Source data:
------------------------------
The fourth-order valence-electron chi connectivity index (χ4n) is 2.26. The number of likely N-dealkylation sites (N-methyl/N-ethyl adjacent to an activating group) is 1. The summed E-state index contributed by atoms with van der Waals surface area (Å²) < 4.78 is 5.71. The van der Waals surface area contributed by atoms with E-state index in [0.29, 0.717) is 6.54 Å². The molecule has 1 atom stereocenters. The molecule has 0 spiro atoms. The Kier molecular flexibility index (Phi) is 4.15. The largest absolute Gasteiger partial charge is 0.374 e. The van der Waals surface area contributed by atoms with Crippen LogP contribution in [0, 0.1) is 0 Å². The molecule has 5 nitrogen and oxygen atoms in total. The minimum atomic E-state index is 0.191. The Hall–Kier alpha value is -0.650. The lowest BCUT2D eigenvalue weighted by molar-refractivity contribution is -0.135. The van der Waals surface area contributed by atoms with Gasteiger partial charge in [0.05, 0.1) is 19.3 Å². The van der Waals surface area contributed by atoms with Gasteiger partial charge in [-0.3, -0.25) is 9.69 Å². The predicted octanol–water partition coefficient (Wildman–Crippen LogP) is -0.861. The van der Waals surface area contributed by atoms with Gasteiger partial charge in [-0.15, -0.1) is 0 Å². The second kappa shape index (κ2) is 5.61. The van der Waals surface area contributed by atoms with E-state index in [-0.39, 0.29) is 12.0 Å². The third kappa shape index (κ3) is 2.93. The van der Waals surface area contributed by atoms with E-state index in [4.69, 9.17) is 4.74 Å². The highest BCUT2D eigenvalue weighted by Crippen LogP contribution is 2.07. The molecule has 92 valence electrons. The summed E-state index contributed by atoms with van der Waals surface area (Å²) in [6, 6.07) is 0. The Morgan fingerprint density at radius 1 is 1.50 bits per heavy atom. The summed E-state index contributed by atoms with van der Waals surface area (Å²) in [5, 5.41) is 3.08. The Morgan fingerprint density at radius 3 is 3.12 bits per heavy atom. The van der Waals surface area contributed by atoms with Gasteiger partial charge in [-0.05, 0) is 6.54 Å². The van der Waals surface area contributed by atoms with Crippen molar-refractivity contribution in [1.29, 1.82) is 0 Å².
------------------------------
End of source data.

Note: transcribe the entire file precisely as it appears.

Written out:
The fourth-order valence-electron chi connectivity index (χ4n) is 2.26. The number of likely N-dealkylation sites (N-methyl/N-ethyl adjacent to an activating group) is 1. The summed E-state index contributed by atoms with van der Waals surface area (Å²) < 4.78 is 5.71. The van der Waals surface area contributed by atoms with E-state index in [0.29, 0.717) is 6.54 Å². The molecule has 1 atom stereocenters. The molecule has 0 spiro atoms. The Kier molecular flexibility index (Phi) is 4.15. The largest absolute Gasteiger partial charge is 0.374 e. The van der Waals surface area contributed by atoms with Crippen LogP contribution in [0, 0.1) is 0 Å². The molecule has 5 nitrogen and oxygen atoms in total. The minimum atomic E-state index is 0.191. The Hall–Kier alpha value is -0.650. The lowest BCUT2D eigenvalue weighted by molar-refractivity contribution is -0.135. The van der Waals surface area contributed by atoms with Gasteiger partial charge in [0.05, 0.1) is 19.3 Å². The van der Waals surface area contributed by atoms with Gasteiger partial charge in [-0.3, -0.25) is 9.69 Å². The predicted octanol–water partition coefficient (Wildman–Crippen LogP) is -0.861. The van der Waals surface area contributed by atoms with Gasteiger partial charge in [-0.15, -0.1) is 0 Å². The second kappa shape index (κ2) is 5.61. The van der Waals surface area contributed by atoms with E-state index in [-0.39, 0.29) is 12.0 Å². The third kappa shape index (κ3) is 2.93. The van der Waals surface area contributed by atoms with E-state index in [4.69, 9.17) is 4.74 Å². The highest BCUT2D eigenvalue weighted by Crippen LogP contribution is 2.07. The molecule has 92 valence electrons. The summed E-state index contributed by atoms with van der Waals surface area (Å²) in [6, 6.07) is 0. The Morgan fingerprint density at radius 1 is 1.50 bits per heavy atom. The summed E-state index contributed by atoms with van der Waals surface area (Å²) in [5, 5.41) is 3.08. The Morgan fingerprint density at radius 3 is 3.12 bits per heavy atom. The van der Waals surface area contributed by atoms with Gasteiger partial charge in [-0.05, 0) is 6.54 Å². The van der Waals surface area contributed by atoms with Crippen molar-refractivity contribution in [1.29, 1.82) is 0 Å².